router kit recommendation?


I would like to pick up a router for hand held use. I'm considering a plung-fixed base kit, and like the Makita,the Bosch and the new Hitachi. The question is, are the kits worth it? I've never owned a fixed based router, and wonder why I would ever switch from the plung to the fixed base. Does a fixed based router offer advantages over plung models?
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Fixed base (without the plunge accessory) will be cheaper. It also won't "give" (the motor, and hence the bit, tilt ever so slightly from perpendicular) a little as many plunge units do, under uneven pressure. You can still plunge with a fixed base by tilting the unit; I prefer a "real" plunge myself. There's plenty of info listed on the web about the usefulness of each design. I like the idea of multiple routers of various sizes--I have a PC7518 (big) and a medium size (for handheld use) PC plunge router. Now all I need to round out my selection is a laminate trimmer. I'll NEVER have 1/2 the number of routers that Nahm has! :)
Dave
Doug wrote:

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I find that, generally speaking, the fixed base routers have a lower centre of gravity. I also find that miniscule adjustments in router bit height are easier with a fixed base such as the Milwaukee routers.
I don't think they interchangeable. But if I had to have just one router, I'd have a plunge. 1/2" collet, 3+ HP. The M12V Hitachi comes to mind. I work mine very hard and it is just as tight as day one. YMMV
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You can mount the fixed base in a table. Fixed bases also have the handles lower for better control.
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One router only? Then maybe the 621; you can get plunge and fixed base service from it: http://www.patwarner.com/dw621.html ________________________________
Doug wrote:

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I got the DeWalt 618-3B - 3 bases - and have no comlaints. I don't think that this particular set is still available but the 2 base is.

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I was recently pondering the same thing, and I ended up with a Dewalt DW618 (reconditioned on Amazon it was a great deal - keep an eye on that page). I have used it quite a bit freehand and currently have it mounted in a table. I like the low center of gravity and wide, grippy handles. The depth adjustment is very easy, and the motor slides easily out of the base. It works with Porter Cable baseplates etc. There is also a plunge base available, and it comes in a fixed/plunge kit, but I haven't used it. I read somewhere that almost all routing can be done withOUT a plunge, and most of the other times you could be creative and rig a fixed base to work (by tilting it like a previous poster mentioned, etc.). So unless you want to start a lot of routing in the middle of a workpiece (as in making lettering for a sign?), I agree that (on a finite budget) a fixed-base is the way to go. Also, good bits make a big difference - a friend has a cheap set ($50 for 50 bits from ebay) and I'm not impressed with those. I've had very good luck with bits from MLCS (mlcswoodworking.com) - reasonably priced, free shipping on all orders, and excellent quality IMHO. Enjoy! Andy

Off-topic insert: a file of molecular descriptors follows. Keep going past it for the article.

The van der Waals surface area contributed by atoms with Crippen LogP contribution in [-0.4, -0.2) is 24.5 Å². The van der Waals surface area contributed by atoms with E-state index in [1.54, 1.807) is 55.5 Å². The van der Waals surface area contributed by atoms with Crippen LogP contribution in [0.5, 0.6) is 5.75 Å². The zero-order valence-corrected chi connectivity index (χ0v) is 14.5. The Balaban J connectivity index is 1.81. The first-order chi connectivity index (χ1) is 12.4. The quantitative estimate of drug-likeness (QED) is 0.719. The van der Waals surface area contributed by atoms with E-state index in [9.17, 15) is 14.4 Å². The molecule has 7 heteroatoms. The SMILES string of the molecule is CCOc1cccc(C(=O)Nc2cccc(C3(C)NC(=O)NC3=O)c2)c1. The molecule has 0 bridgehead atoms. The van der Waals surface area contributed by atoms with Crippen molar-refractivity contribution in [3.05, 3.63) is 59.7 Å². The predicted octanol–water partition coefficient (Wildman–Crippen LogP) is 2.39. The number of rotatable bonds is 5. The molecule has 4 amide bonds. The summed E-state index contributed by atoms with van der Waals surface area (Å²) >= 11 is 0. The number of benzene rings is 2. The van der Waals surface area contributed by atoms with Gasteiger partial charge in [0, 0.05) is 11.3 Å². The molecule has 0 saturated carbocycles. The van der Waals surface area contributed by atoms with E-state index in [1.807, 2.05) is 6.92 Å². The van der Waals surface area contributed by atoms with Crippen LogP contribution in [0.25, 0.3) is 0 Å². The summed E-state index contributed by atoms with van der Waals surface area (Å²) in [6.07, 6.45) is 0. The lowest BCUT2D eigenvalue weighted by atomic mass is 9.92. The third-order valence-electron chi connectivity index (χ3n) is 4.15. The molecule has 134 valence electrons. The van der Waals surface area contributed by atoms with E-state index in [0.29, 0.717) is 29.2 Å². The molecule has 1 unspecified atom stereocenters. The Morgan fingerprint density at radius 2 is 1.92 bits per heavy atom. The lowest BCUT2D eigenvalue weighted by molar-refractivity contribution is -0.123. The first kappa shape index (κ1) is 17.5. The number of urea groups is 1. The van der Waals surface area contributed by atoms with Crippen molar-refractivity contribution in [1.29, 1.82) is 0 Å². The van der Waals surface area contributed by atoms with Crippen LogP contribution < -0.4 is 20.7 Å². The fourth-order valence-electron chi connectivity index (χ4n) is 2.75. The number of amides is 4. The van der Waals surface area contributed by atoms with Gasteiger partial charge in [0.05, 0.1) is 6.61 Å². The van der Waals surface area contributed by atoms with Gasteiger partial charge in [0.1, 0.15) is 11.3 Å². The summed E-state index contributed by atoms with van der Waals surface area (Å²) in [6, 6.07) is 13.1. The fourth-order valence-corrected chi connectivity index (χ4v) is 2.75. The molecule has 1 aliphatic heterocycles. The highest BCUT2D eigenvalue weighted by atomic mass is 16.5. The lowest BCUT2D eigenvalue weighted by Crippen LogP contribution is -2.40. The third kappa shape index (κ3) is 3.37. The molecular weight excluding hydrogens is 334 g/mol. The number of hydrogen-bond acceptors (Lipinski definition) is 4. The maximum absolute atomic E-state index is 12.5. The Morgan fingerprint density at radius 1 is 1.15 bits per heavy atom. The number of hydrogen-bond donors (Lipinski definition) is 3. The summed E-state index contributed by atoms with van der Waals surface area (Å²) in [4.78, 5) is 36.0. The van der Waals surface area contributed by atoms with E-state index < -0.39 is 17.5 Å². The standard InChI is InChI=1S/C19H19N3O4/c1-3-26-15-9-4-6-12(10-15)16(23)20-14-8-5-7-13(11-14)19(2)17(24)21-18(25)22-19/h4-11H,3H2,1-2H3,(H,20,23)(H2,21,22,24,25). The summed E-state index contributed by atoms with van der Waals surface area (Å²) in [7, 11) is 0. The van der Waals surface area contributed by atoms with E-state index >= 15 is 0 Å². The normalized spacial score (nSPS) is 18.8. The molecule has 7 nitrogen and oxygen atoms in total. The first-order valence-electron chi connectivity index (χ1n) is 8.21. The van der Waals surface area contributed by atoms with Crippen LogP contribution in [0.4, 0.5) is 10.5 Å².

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The only reason that I own the one Plunge router is very simple ... when you need to make a plunge cut (and I do sometimes) I need the plunge router....the fixed base units just do not work...
I keep the plunge and one of the fixed base units on the shelf for hand held use... the others are mounted in tables. (overhead, horizontal, and 2 in regular tables...)
Bob G.
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Try 12, only 2 are plunge Boosch 1611, and the only mounted routers are of the fixed base type, i.e PC 690's.
--
Rumpty

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